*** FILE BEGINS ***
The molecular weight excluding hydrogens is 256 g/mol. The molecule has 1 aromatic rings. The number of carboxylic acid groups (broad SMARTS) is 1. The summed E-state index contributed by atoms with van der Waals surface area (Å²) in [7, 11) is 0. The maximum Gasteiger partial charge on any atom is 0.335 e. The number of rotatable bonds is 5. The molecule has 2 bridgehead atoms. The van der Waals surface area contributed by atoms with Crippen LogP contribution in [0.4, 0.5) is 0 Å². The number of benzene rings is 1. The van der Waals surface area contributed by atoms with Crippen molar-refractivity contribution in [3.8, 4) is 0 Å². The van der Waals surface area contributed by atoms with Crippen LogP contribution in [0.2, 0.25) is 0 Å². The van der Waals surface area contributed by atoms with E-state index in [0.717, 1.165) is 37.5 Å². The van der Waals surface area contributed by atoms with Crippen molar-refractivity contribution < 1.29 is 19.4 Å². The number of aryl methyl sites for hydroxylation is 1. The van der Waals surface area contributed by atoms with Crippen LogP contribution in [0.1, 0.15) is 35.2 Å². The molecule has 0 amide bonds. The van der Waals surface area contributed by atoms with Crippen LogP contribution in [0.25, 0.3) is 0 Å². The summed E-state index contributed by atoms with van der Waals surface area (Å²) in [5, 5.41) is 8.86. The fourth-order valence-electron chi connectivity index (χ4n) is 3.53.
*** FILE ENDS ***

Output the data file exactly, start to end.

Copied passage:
The molecular weight excluding hydrogens is 256 g/mol. The molecule has 1 aromatic rings. The number of carboxylic acid groups (broad SMARTS) is 1. The summed E-state index contributed by atoms with van der Waals surface area (Å²) in [7, 11) is 0. The maximum Gasteiger partial charge on any atom is 0.335 e. The number of rotatable bonds is 5. The molecule has 2 bridgehead atoms. The van der Waals surface area contributed by atoms with Crippen LogP contribution in [0.4, 0.5) is 0 Å². The number of benzene rings is 1. The van der Waals surface area contributed by atoms with Crippen molar-refractivity contribution in [3.8, 4) is 0 Å². The van der Waals surface area contributed by atoms with Crippen LogP contribution in [0.2, 0.25) is 0 Å². The van der Waals surface area contributed by atoms with E-state index in [0.717, 1.165) is 37.5 Å². The van der Waals surface area contributed by atoms with Crippen molar-refractivity contribution < 1.29 is 19.4 Å². The number of aryl methyl sites for hydroxylation is 1. The van der Waals surface area contributed by atoms with Crippen LogP contribution in [0.1, 0.15) is 35.2 Å². The molecule has 0 amide bonds. The van der Waals surface area contributed by atoms with Crippen LogP contribution in [0.25, 0.3) is 0 Å². The summed E-state index contributed by atoms with van der Waals surface area (Å²) in [5, 5.41) is 8.86. The fourth-order valence-electron chi connectivity index (χ4n) is 3.53.